Chances are that while you’ve been researching what to study during your undergraduate degree, you must have come across the word ‘STEM’. A vast term, STEM refers to science, technology, engineering and mathematics and encompasses broad disciplines such as computer science, engineering, information technology, natural sciences and more. Each of these disciplines can be further broken down into specific majors. For example, when studying ‘engineering’, you could study mechanical, chemical, environmental and biomedical engineering, among others.
With so many options available, it is only natural that deciding on a specific major can be difficult as you may feel like you are being pigeonholed into a particular career. However, as STEM covers numerous fields, it can open the door to multiple career options, some of which may not even be directly related to your major. For example, if you study ‘science’, it is not necessary that your career options will revolve around a laboratory or research. You could branch out and work in almost any industry.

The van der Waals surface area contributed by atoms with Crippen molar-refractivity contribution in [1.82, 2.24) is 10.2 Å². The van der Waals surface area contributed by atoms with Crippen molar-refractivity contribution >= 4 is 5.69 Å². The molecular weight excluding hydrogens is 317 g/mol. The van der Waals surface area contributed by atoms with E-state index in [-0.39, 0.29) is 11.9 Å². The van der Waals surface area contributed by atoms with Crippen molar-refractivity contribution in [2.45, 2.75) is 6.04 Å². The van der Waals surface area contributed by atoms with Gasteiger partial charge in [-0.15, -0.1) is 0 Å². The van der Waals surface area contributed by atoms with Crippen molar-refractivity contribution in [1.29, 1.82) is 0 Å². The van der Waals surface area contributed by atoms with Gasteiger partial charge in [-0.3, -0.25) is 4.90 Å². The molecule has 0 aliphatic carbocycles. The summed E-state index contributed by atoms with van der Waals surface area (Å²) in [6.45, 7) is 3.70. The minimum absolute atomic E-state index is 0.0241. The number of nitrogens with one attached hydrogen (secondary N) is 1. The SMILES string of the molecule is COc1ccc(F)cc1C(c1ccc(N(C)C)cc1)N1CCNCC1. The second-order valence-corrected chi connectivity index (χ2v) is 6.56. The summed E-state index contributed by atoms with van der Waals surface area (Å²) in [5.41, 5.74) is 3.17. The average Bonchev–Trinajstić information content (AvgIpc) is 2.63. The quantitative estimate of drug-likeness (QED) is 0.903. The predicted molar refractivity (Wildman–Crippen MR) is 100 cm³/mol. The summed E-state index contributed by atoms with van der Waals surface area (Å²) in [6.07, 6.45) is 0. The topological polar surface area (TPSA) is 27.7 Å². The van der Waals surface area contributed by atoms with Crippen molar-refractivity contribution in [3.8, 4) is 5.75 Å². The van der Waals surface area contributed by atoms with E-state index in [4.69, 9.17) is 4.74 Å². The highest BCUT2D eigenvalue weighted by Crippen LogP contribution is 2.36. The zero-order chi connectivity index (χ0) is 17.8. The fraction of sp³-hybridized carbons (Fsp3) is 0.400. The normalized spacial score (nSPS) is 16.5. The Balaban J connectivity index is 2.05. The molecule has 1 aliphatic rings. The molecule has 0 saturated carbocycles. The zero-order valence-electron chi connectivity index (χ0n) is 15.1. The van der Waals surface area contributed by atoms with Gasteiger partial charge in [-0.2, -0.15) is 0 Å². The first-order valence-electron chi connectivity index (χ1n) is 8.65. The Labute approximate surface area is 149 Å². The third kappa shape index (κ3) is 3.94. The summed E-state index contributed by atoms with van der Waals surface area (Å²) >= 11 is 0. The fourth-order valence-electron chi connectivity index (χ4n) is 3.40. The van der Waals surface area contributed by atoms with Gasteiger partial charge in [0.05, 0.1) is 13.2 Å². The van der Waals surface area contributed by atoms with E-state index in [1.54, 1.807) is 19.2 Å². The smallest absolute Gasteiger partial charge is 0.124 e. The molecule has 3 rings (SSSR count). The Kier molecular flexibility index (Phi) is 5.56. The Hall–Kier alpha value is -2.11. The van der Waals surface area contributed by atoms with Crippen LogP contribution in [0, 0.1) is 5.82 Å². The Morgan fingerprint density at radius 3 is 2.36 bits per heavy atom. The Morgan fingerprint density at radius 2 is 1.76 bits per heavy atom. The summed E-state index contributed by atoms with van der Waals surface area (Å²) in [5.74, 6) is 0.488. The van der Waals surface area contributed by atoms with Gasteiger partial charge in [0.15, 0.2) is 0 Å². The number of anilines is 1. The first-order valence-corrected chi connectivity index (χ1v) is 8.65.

This was the case for Namita Mehta, President at The Red Pen, who graduated from the University of Oxford with a master’s degree in Molecular & Cellular Biochemistry. When she moved to India, she used her critical thinking, analytical and problem-solving skills to set up the University Guidance Department at the B.D. Somani International School before moving to The Red Pen.
The future of work is constantly evolving and as such, many industries are now open to hiring candidates with STEM backgrounds. In this article, Bloomberg mentioned that according to popular hiring sites, candidates with a background in artificial intelligence, machine learning and data science are in-demand in financial institutions.
Below are some industries and functions that you can consider as a STEM graduate.